Brown short-grain rice: This rice is just as nutritious as its long-grain cousin, but has a chewy, stickier texture because it possesses more amylopectin. Brown rice — whether long or short — can be substituted in any dish that calls for white rice. Just vary the rice-to-water ratios and cooking times.
Japanese/sushi rice: A short- to medium-grain rice, the raw grains of sushi rice are slightly glassy and translucent. Although the grains still separate when cooked, this rice has a stickier texture in comparison to long-grain rice. That’s why it’s often called sticky rice. Rice grown in Japan is not exported. However, Calrose and Kokuho Rose (Koda Farms) are both California-grown, medium-grain, Japanese-style varietals that come in white or brown varieties. To make superior sushi, try the Tamaki brand’s premium Koshihikari short-grain rice, which also comes semi-milled. Traditionally, Japanese rice is washed until the water rinses clear, then drained before cooking.
Haigamai: Haiga is the Japanese word for germ, and this “germ” rice undergoes a special milling process that preserves the nutritious germ. Easier to digest than brown rice and just as flavorful as white, haigamai is a wonderful compromise for those who want a more nutritious rice but don’t like the chewy texture of brown rice. Haigamai cooks just like white rice.
Bhutanese red rice: Bhutanese red rice is a medium-grain rice that is slightly milled so the red of the outer bran layer is still on the rice in patches. The cooked rice is pale pink with a soft and slightly clingy texture. Other countries, including Thailand, Vietnam, and India (Kerala red rice is needle-thin and long like basmati), also produce similar red rices. Because it is semi-milled, it cooks in about 20 minutes.
Chinese black rice: In ancient China, black rice was considered the finest grain, reserved for the Emperor. Hence its trademarked name of “Forbidden Rice” (Lotus Foods). Rich in anthocyanins and antioxidants, this medium-size heirloom rice has a dark purple color and also contains more vitamin B, niacin, vitamin E, calcium, magnesium, iron, and zinc than white rice. Grown in northern China, black rice is traditionally made into congee, but its roasted nutty taste is delicious in salads and fried rice, too. A whole grain, black rice has a white kernel underneath the black-colored bran layer. Cook it as you would brown rice.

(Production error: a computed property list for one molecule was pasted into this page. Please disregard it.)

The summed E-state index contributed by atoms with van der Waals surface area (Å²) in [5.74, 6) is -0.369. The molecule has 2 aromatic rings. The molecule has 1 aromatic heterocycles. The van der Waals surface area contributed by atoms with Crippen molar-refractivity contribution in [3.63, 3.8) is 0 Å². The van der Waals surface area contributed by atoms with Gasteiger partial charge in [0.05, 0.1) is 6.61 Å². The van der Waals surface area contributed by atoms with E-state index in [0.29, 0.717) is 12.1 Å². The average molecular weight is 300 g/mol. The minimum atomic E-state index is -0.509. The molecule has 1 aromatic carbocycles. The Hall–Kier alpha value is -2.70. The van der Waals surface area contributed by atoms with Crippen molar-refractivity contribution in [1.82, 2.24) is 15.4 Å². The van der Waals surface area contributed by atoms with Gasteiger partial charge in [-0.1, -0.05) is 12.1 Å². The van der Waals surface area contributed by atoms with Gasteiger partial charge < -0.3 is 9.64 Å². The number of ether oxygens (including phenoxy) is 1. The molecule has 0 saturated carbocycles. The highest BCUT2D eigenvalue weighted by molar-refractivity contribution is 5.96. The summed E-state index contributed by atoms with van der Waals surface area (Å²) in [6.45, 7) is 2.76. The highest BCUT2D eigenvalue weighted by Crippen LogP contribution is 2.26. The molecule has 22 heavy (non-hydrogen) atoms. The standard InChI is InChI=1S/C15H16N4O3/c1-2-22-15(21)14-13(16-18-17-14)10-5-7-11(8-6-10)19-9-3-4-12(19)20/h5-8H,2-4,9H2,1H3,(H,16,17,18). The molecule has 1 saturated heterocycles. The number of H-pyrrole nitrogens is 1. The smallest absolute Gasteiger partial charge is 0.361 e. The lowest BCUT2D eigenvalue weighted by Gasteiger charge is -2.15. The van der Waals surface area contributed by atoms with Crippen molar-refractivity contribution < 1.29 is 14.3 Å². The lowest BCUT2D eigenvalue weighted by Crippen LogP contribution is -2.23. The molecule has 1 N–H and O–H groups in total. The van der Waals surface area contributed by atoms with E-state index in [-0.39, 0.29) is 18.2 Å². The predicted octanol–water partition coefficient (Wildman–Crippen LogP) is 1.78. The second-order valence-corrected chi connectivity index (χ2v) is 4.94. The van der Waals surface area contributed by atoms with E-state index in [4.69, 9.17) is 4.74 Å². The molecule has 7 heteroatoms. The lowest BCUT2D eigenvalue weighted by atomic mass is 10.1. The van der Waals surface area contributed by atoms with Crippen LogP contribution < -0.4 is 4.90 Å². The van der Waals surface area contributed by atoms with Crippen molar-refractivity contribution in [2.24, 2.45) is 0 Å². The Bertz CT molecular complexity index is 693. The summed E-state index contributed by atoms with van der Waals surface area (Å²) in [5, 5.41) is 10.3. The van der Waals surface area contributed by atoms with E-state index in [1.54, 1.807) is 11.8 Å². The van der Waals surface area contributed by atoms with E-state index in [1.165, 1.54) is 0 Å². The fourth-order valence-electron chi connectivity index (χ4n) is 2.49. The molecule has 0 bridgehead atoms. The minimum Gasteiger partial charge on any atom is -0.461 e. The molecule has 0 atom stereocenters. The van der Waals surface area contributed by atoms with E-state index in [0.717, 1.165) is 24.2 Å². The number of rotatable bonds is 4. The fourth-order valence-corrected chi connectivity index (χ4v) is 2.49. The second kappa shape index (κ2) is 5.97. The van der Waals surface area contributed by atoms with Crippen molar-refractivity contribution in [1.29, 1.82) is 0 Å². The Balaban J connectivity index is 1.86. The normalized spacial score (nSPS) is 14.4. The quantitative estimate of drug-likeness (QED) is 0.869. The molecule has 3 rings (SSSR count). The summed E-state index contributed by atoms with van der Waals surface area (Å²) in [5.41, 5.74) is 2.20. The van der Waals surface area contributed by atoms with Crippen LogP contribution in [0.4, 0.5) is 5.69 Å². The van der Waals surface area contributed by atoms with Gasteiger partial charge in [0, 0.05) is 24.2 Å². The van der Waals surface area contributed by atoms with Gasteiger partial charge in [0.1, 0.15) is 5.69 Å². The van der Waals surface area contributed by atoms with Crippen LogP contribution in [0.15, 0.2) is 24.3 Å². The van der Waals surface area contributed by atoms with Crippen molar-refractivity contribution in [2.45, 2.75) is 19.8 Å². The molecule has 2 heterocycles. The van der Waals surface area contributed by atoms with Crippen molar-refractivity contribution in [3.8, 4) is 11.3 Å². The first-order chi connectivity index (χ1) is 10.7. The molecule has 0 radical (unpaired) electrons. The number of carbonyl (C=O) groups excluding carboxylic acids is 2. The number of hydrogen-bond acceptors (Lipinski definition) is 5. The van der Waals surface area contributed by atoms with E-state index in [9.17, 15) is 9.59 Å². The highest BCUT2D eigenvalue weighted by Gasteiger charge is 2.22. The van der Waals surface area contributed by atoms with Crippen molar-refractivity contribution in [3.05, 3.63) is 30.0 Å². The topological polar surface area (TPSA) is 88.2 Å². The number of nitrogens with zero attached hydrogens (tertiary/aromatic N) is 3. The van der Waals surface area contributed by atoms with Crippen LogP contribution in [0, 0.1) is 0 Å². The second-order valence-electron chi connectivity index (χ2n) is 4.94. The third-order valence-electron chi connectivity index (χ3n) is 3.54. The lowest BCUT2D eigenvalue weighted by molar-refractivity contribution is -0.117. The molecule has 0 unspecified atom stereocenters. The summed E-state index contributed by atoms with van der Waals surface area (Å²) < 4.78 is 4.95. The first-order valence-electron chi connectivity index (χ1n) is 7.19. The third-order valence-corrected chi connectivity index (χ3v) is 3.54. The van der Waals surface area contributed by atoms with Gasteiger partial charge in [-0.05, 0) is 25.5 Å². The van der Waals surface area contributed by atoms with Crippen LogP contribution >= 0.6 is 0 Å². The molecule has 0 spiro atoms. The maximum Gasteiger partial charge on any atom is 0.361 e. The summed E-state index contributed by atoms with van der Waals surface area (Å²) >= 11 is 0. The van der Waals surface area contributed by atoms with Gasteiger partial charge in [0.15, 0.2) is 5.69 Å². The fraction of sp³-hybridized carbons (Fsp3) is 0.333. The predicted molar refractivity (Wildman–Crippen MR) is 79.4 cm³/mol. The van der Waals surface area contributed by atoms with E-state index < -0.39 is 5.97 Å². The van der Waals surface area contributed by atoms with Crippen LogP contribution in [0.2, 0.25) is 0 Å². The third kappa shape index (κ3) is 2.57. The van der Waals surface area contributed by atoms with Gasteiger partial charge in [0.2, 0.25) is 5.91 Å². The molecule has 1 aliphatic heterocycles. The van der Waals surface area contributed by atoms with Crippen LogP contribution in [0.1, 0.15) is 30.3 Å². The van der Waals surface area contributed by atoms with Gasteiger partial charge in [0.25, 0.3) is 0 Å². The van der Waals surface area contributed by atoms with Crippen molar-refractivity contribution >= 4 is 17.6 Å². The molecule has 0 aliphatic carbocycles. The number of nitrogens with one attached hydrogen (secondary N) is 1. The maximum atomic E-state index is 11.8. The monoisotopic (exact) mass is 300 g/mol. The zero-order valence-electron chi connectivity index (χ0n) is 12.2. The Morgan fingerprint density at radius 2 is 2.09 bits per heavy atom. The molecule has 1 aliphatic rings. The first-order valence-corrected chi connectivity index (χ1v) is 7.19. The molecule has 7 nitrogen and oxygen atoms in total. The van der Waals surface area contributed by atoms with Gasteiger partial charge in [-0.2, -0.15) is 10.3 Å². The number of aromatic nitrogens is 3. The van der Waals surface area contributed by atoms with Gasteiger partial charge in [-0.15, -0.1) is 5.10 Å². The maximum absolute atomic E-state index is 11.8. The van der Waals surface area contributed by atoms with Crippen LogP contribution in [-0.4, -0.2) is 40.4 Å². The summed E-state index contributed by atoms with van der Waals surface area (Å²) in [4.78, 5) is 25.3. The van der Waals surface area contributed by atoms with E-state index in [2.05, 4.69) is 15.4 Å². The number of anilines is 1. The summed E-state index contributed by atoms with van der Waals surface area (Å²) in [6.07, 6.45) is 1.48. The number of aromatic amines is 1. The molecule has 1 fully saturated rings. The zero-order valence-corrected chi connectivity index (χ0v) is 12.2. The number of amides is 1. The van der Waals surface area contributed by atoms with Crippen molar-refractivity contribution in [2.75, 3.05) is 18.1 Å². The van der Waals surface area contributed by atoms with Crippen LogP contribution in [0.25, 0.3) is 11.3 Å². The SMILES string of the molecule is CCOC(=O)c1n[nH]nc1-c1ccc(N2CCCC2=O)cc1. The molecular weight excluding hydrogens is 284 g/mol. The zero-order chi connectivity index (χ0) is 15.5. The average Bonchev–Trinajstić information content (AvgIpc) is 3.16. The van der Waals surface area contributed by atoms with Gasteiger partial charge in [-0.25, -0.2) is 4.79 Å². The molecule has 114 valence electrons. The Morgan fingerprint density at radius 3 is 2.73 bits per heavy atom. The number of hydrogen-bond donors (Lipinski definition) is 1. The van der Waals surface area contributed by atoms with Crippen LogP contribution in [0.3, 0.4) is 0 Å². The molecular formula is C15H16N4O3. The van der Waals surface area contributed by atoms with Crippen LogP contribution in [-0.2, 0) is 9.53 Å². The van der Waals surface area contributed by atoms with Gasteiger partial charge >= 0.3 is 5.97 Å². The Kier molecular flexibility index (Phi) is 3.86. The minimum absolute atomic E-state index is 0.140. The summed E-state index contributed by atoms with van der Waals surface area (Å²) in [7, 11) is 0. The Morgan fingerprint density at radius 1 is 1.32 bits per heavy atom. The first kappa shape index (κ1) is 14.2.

Thai black glutinous rice: This rice has a sweet, nutty taste and, when cooked, turns a deep purple color. Boil with water and palm sugar to make a sweet porridge and drizzle with coconut milk.
White long-grain glutinous rice: At the Asian market, this rice is often sold in bags labeled “malagkit,” its Tagalog name, even though the rice most likely comes from Thailand. In the Philippines, malagkit is cooked in coconut milk, then wrapped in banana leaves. Also a staple in northern Thailand and Laos, it is served with curries and grilled meats, and in the dessert sticky rice with mango. Before cooking (steaming is the ideal method), wash the raw rice well and soak it overnight.
White short-grain glutinous rice: Most often sold as Japanese sweet rice (mochi gome), this rice is pounded into flour for making mochi, the traditional rice cakes eaten at New Year, and an array of Japanese sweets and confections. When raw, white glutinous rice is opaque and white. It turns translucent and clumps together after cooking and is slightly nutty and sweet. Brown sweet rice is also available.
Wild rice: Wild rice is technically not a grain but the seed of an aquatic grass. It is high in protein and dietary fiber and low in fat, and it’s also a good source of minerals and B vitamins. Native to the Great Lakes region, as well as the Gulf Coasts, wild rice is now cultivated in California and Oregon. Wild rice can be eaten on its own or blended with other rices. Try it in salads, stuffings, and pilafs. Using a 1:3 rice-to-water ratio, cook wild rice in a large saucepan of lightly salted boiling water until tender, 45 to 55 minutes. Drain.
This glossary is just a starting point. With an ever-expanding selection of hybrids and heirloom rices coming on the market, such as Jasmati (a jasmine—basmati hybrid grown in Texas) and Lotus Foods’ Organic Madagascar Pink Rice, it’s impossible to be comprehensive. So please, if you don’t see your favorite rice here, tell us about it.
Pat Tanumihardja is a writer specializing in food, travel, and culture, based in the Washington, D.C. metro area. She is the author of The Asian Grandmothers Cookbook and keeps a blog by the same name.
Culinate’s features address the practical challenges and joys of food.